Untitled (Facial Hair Transplants), 1972
In these performative self-portraits taken in the final stages of her master’s degree (in painting, but that’s a different story) at the University of Iowa, Cuban-born artist Ana Mendieta carefully transfers the facial hair of her bearded, male friend Morty Sklar to her own face, gluing it to her chin/jaws as Sklar cuts it from his. She starts off with a soft, hairless face next to Sklar’s full beard, and ends up with a full beard herself (but sadly no mustache). She would later use the second-to-last photo (the frontal solo portrait) as the basis for a series of silk screens which ended up being her final thesis submission (well, hence painting), but the performance and resulting photos themselves are much more interesting than that.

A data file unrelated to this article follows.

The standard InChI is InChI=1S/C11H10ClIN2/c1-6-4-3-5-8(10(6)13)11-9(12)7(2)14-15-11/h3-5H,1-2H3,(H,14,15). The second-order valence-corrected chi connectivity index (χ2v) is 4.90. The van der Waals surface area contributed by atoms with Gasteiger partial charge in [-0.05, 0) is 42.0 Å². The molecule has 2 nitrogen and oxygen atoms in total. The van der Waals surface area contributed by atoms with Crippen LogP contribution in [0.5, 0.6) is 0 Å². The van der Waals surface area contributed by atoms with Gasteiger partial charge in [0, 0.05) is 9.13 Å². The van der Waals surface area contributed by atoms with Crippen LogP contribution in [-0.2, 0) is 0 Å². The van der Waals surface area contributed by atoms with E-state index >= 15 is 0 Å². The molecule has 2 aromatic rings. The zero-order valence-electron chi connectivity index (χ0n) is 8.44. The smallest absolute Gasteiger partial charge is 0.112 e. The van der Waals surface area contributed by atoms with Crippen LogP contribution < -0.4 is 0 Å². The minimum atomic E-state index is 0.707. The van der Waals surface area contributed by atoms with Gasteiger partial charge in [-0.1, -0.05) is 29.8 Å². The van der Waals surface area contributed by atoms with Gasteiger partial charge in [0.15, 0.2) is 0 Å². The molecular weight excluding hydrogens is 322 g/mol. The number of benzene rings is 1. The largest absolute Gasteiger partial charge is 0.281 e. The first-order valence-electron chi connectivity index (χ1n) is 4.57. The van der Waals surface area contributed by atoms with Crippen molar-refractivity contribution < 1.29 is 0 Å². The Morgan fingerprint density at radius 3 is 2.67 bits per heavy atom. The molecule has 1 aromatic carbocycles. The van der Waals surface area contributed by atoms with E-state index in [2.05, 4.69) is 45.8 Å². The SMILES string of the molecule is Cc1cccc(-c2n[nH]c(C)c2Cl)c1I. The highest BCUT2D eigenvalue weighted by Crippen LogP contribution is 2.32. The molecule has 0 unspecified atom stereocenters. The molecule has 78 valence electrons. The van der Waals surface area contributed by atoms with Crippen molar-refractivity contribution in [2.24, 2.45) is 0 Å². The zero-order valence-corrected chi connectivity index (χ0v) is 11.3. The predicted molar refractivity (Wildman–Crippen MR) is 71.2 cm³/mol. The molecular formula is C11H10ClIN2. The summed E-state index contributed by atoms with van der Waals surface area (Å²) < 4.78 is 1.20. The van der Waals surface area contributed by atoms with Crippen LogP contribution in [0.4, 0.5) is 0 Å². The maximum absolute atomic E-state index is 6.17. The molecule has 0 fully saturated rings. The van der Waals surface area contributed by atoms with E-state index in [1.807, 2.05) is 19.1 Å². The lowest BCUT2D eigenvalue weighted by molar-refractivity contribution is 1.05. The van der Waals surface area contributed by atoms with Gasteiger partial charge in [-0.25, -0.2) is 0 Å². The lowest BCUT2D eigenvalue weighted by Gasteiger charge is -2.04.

In the performance, Mendieta actively reverses the act of depilation that is a frequent ritual for so many (invisible) women with facial hair, and instead deliberately grows a beard in a matter of minutes. By doing so, she shows the strong gender-specificity (or exclusivity) of this symbol of identification called facial hair. While Sklar with-beard might be seen as somewhat unkempt by the average viewer (something easily fixed with a little trimming), his beardedness would raise no other questions; most would glance over him or be more inclined to notice some other aspect of his appearance, if any. Mendieta with-beard, however, is virtually incomprehensible to the conventional gaze. Magically, the exact same stuff, on a different face, suddenly has a wildly different meaning. -J